Sensory bins are all the rage, for children and adults alike! These containers (typically a bin or a box) offer highly tactile materials that you can manipulate in various ways. Think the beach or mud pies in a box.
A sensory activity is anything that involves touching and manipulating objects and engaging more of the usual five senses. Sensory bins offer the perfect open-ended child-driven play like those discussed in How to Encourage Child-Directed Play and the beauty of these boxes is that it generally stays put and can become almost anything! Here are some tips for making your own:
Anything that will hold an amount of material can serve as a bin. You could fill a shoebox or a dresser drawer. I appreciate the convenience of plastic containers that have a cover. This allows you to move it around, keep the contents clean, and keep small fingers out when they need to be. I’ve seen beautiful pictures of families that have several different sensory bins stacked in a closet. While I’ve never been that organized, I love the idea.
Almost anything can go into a container to create a fun experience. It can be a common and cheap material like water, sand, and shredded paper. You can take a more interesting approach with water beads, popcorn kernels, or shaving cream. My newest favorite is to add a bright spot with color. Any white substance like salt or rice can turn bright if you soak the material food coloring or liquid watercolor. Consider texture and appearance as you fill the bin. For an extra sensory touch, you can add scents with essential oils.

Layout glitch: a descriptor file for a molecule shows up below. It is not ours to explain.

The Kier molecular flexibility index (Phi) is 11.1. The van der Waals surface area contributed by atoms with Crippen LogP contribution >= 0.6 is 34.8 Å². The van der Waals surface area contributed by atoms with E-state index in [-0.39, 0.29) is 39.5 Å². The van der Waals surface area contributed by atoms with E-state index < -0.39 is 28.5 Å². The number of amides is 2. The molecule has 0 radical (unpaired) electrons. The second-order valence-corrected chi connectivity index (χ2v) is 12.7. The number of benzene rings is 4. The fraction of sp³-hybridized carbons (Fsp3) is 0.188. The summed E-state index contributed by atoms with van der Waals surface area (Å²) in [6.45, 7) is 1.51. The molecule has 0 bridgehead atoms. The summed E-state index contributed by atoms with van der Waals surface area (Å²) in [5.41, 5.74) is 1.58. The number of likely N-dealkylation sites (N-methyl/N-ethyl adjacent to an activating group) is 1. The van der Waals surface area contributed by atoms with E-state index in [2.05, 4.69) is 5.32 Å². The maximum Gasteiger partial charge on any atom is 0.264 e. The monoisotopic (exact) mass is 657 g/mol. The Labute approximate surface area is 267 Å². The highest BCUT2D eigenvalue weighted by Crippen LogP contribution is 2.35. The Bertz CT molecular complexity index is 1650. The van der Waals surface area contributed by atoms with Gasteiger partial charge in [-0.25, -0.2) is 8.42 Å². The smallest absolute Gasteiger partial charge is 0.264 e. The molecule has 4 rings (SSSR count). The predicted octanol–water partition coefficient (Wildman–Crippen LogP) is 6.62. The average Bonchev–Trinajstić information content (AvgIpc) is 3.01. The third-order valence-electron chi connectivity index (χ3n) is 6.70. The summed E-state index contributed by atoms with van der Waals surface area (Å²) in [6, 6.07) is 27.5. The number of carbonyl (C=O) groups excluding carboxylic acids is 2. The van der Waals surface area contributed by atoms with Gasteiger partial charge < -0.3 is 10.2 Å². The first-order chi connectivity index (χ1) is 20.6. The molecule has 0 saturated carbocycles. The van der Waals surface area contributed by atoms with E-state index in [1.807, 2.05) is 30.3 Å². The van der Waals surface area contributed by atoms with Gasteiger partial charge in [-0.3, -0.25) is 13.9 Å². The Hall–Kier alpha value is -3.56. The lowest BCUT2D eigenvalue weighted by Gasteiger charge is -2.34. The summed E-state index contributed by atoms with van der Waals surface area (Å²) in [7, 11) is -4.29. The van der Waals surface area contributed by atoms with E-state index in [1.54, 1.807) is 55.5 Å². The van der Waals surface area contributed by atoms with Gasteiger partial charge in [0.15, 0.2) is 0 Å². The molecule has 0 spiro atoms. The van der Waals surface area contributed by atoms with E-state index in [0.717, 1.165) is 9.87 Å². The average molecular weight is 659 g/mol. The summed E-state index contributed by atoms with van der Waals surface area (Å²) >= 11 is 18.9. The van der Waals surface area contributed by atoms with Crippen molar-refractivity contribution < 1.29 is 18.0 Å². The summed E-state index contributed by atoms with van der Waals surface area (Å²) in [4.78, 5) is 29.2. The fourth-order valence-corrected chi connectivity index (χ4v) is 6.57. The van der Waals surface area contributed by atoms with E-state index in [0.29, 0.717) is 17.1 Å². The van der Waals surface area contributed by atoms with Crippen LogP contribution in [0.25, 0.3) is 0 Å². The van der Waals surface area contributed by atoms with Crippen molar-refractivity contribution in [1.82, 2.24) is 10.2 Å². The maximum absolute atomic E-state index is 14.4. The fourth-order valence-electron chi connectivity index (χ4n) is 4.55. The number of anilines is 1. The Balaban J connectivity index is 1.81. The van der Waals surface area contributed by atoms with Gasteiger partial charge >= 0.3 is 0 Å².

While the materials tend to take center stage, what you put in with them can make things more fun. Spoons, measuring cups, and bowls will work. Also consider funnels, sifters, tubes, or muffin tins. A very popular activity is to hide small items in sand where kids can sift them out little by little.
My favorite part of making a sensory bin is choosing a fun theme and deciding on a way to use it. You can add any sort of small toy or manipulative to create an idea. If it’s a Spring theme, add brown pinto beans, flower pots, and fake flowers. If you want a water theme, add objects that sink or float and slotted spoons to fish them out. If you are having trouble on where to start, some of the easiest themes are animal environments. You can use grass and sand, rocks to build caves, and several animals that live on the African Savanna. Or throw a bunch of ice and water into an Artic bin with polar bears and beluga whales.
This activity brings fun and relaxation along with learning.The possibilities are endless. I hope that you embrace your imagination to create a fabulous new experience for your young ones, and those young at heart!